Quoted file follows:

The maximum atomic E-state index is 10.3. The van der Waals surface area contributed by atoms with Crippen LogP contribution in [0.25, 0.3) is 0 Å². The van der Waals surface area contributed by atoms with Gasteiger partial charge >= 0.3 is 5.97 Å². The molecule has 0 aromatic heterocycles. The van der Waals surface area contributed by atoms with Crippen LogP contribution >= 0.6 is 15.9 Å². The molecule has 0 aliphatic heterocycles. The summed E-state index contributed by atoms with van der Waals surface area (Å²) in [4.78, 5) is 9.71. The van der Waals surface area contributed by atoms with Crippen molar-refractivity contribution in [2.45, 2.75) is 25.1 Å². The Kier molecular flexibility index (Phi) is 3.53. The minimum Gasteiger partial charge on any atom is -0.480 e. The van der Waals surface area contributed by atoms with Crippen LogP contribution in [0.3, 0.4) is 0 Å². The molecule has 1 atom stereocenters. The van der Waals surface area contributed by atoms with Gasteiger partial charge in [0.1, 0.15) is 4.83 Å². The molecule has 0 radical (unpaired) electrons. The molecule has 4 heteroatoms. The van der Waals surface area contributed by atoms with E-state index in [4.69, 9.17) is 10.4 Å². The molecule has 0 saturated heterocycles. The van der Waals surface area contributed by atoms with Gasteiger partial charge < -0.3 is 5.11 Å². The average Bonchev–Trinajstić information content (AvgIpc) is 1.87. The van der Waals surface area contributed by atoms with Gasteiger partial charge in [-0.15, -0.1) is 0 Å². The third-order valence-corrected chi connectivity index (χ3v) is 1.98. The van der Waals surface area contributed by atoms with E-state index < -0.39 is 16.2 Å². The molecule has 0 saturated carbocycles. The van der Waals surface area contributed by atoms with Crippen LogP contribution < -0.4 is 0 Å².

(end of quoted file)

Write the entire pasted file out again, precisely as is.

The maximum atomic E-state index is 10.3. The van der Waals surface area contributed by atoms with Crippen LogP contribution in [0.25, 0.3) is 0 Å². The van der Waals surface area contributed by atoms with Gasteiger partial charge >= 0.3 is 5.97 Å². The molecule has 0 aromatic heterocycles. The van der Waals surface area contributed by atoms with Crippen LogP contribution >= 0.6 is 15.9 Å². The molecule has 0 aliphatic heterocycles. The summed E-state index contributed by atoms with van der Waals surface area (Å²) in [4.78, 5) is 9.71. The van der Waals surface area contributed by atoms with Crippen molar-refractivity contribution in [2.45, 2.75) is 25.1 Å². The Kier molecular flexibility index (Phi) is 3.53. The minimum Gasteiger partial charge on any atom is -0.480 e. The van der Waals surface area contributed by atoms with Crippen LogP contribution in [0.3, 0.4) is 0 Å². The molecule has 1 atom stereocenters. The van der Waals surface area contributed by atoms with Gasteiger partial charge in [0.1, 0.15) is 4.83 Å². The molecule has 0 radical (unpaired) electrons. The molecule has 4 heteroatoms. The van der Waals surface area contributed by atoms with E-state index in [4.69, 9.17) is 10.4 Å². The molecule has 0 saturated heterocycles. The van der Waals surface area contributed by atoms with Gasteiger partial charge < -0.3 is 5.11 Å². The average Bonchev–Trinajstić information content (AvgIpc) is 1.87. The van der Waals surface area contributed by atoms with Gasteiger partial charge in [-0.15, -0.1) is 0 Å². The third-order valence-corrected chi connectivity index (χ3v) is 1.98. The van der Waals surface area contributed by atoms with E-state index < -0.39 is 16.2 Å². The molecule has 0 saturated carbocycles. The van der Waals surface area contributed by atoms with Crippen LogP contribution < -0.4 is 0 Å².